The Cry of a Stone

The Cry of a Stone

The Cry of a Stone

The Cry of a Stone

Excerpt

Anna Trapnel's The Cry of a Stone is a prophecy, written in the middle of the turbulent years of the English Revolution, in 1654. To someone approaching this text now, the prospect of reading a prognostication the accuracy of which we, some three hundred and fifty years later, might test, or marvel at, may promise an intriguing, even tantalising, encounter.

Such expectations will almost certainly be confounded by this particular prophecy. One reason for this is that [prophecy] in the seventeenth century meant something quite different from what it does now. [Prophecy] for us suggests the prognostication of events; whilst there certainly were such [prophecies] in the seventeenth century, concerned to foretell the future in the secular and often political sense that we now associate with this activity, prophecy at that time usually had an overtly religious dimension, and as such had a range of more diverse meanings. At its broadest, [prophecy was any utterance produced by God through human agency.] This might mean, as Mary Cary (like Trapnel, a Fifth-Monarchist prophet writing in the 1650s) suggested, that [all might prophesy, that is (in the lowest sense) be able to speak to edification, exhortation and comfort.] By this definition, [prophecy] elides with preaching (though neither activity was confined to ministers), but the naming of something as [prophecy] conferred on it a kind of authority and mystique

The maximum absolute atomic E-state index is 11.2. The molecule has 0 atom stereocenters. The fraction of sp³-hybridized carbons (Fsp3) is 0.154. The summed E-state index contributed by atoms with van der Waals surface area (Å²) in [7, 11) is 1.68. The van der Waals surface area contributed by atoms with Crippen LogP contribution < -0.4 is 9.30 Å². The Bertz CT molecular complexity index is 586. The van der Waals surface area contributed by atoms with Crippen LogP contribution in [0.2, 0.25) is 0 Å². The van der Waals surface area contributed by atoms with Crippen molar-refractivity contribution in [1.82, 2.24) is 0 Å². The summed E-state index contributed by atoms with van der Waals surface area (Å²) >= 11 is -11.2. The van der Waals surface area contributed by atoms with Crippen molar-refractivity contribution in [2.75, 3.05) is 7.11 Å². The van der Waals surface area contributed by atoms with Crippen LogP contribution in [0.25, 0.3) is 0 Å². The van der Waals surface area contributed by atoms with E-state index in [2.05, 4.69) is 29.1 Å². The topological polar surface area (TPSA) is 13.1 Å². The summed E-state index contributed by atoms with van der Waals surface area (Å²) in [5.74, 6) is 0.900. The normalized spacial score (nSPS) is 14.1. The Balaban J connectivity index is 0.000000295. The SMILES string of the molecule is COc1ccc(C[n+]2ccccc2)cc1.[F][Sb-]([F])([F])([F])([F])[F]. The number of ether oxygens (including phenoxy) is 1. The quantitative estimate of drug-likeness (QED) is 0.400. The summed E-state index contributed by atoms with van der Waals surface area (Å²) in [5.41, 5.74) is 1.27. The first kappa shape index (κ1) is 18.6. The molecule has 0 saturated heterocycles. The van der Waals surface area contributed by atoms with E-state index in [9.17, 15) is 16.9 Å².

Tim Thornton, [Reshaping the Local Future: The Development and Uses of Provincial
Political Prophecies, 1300–1900,] in Prophecy: The Power of Inspired Language in History 1300–
2000
, ed. Bertrand Taithe and Tim Thornton (Stroud, Glos.: Sutton Publishing, 1997), 51–
67.

Diane Purkiss, [Producing the Voice, Consuming the Body: Women Prophets of the
Seventeenth Century,] in Women, Writing, History 1640–1740, ed. Isobel Grundy and Susan
Wiseman (London: Batsford, 1992), 139–58, here 139.

Mary Cary, A New and M ore Exact Mappe or Description of New Jerusalems Glory (Lon
don, 1651), 237.

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